Wednesday 22nd of September 2021

the new wonder energy...




















The article by Geoff Russell in New Matilda starts well by exposing the problems of creating a manufacture and distribution network for hydrogen, but towards the end it ventures into something about I believe the author is naive... Geoff has not done its homework.


Nuclear energy is so far more expensive per kilowatt than most other energy supplies. A few problems come in the way which have been mentioned on this site, including the remediation of spent fuel and eventually the decommissioning of power stations. Just in term of "carbon footprint", the concrete construction of nuclear plants and the complex technology is way over-budget compared to making wind turbines. As well, the need for EXTRA security is paramount.




Here is Geoff Russell in New Matilda


If only solving the world’s looming energy crisis was as simple as putting out a press release. Geoff Russell explains why the hype over hydrogen isn’t going to cool a warming world. At least not yet, and not thanks to Australia.

It seems our Prime Minister, Scott Morrison, has been born again, again. This time he’s been baptised in the cold liquid rivers of hydrogen. Hallelujah.

Non-metaphorically, liquid rivers of hydrogen would be -253 degrees C, so immersion would be quite deadly.

Hydrogen is getting plenty of press at present; and for good reason. If you can make hydrogen, then all you need to fuel our entire present transport fleet is carbon pulled from the air; otherwise known as ‘Direct Air Capture’ (DAC). This is because if you have non-CO2 emitting sources of hydrogen and carbon then you can make petrol (and every other kind of hydrocarbon) instead of pumping it out of the ground.

Given more than a billion motor vehicles on the planet, that’s certainly a worthy goal, because it would avoid the huge surge of emissions that would come from rebuilding vehicles that have plenty of useful life in them.

But capturing carbon isn’t easy and I wouldn’t bet on it being cheap at scale. But what good is hydrogen without DAC? Can you burn it to get energy? Yes. Just supply a spark and like atomised petrol, it will ignite (or explode).

You have to be rather careful about it, as with petrol, but even more so. But like petrol, it burns really quickly and you waste most of the embodied energy as heat rather than forward motion. To use it in cars you really need a different engine employing some chemistry that extracts the energy slowly and efficiently rather than with a bang. You actually want to minimise the bang for buck.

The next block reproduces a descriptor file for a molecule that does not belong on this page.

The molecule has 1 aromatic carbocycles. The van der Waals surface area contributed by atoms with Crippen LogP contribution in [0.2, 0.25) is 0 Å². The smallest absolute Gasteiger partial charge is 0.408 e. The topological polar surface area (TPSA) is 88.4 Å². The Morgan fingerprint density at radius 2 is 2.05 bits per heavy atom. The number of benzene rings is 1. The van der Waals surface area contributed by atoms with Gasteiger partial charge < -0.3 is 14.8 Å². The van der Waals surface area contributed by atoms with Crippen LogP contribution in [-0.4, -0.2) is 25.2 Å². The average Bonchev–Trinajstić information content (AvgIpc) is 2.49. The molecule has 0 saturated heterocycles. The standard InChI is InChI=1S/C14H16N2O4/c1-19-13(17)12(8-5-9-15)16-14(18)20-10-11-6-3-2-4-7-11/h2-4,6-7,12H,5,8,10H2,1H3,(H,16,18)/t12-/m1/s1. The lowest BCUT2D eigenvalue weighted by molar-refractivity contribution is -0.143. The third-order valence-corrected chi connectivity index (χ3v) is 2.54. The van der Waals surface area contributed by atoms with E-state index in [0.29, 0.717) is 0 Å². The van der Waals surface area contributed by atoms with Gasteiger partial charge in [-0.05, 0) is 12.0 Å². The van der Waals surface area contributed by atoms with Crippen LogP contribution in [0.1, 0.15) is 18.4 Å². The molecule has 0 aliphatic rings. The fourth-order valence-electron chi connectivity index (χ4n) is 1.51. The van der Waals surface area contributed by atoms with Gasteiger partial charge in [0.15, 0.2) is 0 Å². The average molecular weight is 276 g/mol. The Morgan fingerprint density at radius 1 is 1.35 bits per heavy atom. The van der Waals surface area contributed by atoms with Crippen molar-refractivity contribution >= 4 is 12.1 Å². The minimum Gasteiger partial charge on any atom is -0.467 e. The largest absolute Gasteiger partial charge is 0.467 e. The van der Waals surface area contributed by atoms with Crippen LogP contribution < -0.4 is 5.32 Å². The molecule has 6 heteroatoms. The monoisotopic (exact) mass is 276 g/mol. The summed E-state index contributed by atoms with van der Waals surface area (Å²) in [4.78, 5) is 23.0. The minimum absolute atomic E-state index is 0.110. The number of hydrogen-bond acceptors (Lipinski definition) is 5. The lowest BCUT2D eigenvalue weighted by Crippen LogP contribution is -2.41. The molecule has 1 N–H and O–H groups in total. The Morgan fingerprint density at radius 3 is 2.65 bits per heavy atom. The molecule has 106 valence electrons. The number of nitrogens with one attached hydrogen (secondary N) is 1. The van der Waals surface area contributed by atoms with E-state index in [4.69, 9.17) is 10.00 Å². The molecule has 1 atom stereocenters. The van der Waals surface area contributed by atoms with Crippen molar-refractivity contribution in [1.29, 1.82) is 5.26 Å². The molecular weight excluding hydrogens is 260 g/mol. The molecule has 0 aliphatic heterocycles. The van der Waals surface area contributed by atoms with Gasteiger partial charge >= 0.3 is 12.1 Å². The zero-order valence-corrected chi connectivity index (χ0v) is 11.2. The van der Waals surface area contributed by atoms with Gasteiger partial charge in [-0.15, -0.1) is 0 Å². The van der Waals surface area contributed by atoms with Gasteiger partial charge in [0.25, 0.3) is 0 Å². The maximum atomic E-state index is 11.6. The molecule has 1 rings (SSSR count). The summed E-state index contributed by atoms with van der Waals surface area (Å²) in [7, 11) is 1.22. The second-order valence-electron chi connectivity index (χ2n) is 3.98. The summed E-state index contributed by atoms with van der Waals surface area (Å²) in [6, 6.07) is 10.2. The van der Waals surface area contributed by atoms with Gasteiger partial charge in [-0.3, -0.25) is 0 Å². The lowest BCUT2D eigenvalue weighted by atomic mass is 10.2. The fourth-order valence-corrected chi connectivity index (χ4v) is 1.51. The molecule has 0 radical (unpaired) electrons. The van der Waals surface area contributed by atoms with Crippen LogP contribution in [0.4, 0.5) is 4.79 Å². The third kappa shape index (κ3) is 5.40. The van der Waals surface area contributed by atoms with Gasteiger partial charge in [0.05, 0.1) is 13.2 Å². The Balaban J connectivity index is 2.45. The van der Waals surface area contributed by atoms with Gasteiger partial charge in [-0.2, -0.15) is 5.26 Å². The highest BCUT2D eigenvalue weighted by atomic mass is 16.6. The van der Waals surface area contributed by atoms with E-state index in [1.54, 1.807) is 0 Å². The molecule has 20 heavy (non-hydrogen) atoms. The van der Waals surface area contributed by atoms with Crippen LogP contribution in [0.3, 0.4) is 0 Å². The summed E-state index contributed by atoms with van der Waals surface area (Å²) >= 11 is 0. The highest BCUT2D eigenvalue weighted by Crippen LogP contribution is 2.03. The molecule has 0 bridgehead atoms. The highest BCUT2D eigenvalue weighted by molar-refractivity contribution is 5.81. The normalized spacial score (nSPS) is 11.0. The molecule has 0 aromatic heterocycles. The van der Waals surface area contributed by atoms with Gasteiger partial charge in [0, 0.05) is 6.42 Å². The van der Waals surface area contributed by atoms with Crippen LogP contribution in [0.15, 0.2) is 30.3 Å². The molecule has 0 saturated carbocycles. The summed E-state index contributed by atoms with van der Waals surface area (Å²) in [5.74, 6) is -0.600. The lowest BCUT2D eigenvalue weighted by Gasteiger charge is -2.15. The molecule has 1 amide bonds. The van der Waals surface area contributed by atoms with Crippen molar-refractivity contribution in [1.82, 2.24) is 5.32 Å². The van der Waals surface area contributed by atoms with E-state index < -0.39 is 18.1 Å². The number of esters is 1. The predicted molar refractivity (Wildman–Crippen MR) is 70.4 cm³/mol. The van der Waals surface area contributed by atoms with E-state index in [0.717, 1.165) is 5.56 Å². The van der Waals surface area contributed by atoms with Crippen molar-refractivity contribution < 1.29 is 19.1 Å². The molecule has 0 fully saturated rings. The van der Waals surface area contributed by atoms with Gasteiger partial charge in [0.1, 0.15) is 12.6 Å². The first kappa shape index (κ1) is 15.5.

Enter the fuel cell.

It breaks the hydrogen into protons and electrons and sends the electrons along a wire to the other side of the cell; meaning you have electricity. At the other side of the fuel cell, the protons and electrons react with oxygen and eventually you just get water. So basically, you put hydrogen in and get water and electricity out.

There are still considerable energy losses in such a system, but far less than just crudely burning the stuff. So why aren’t we all driving vehicles with fuel cells?

Because, in a world without a carbon tax, they are expensive and you need a hydrogen refuelling infrastructure; which is really hard.

Back in 1973, during the OPEC oil embargo, the exact same born-again hydrogen hype was circulating as it is today. Here’s a 1991 paper on the world’s first solar powered hydrogen plant in Germany.

As it happened a cluster of what seem like small simple problems to lay people have always stopped hydrogen getting over the line as an energy transmission source. A hefty carbon tax or simply legislating to phase out petrol would make it happen, but that requires serious political will to put ideology aside and listen to the science; something that all sides of politics have failed to demonstrate in various ways over the past 30 years.

But fuel cells are definitely coming, and we need them. Because there is nowhere near enough battery capacity for everybody to drive Electric Vehicles (EVs), and in any event EVs are not clean enough; because making batteries is a filthy, polluting, carbon-intensive business. When it comes to climate change, the only technologies that should be in the mix are technologies that are at least 90% cleaner than business as usual; and EVs are nowhere near that clean. We don’t just need cleaner EVs, but smaller, simpler, lighter EVs.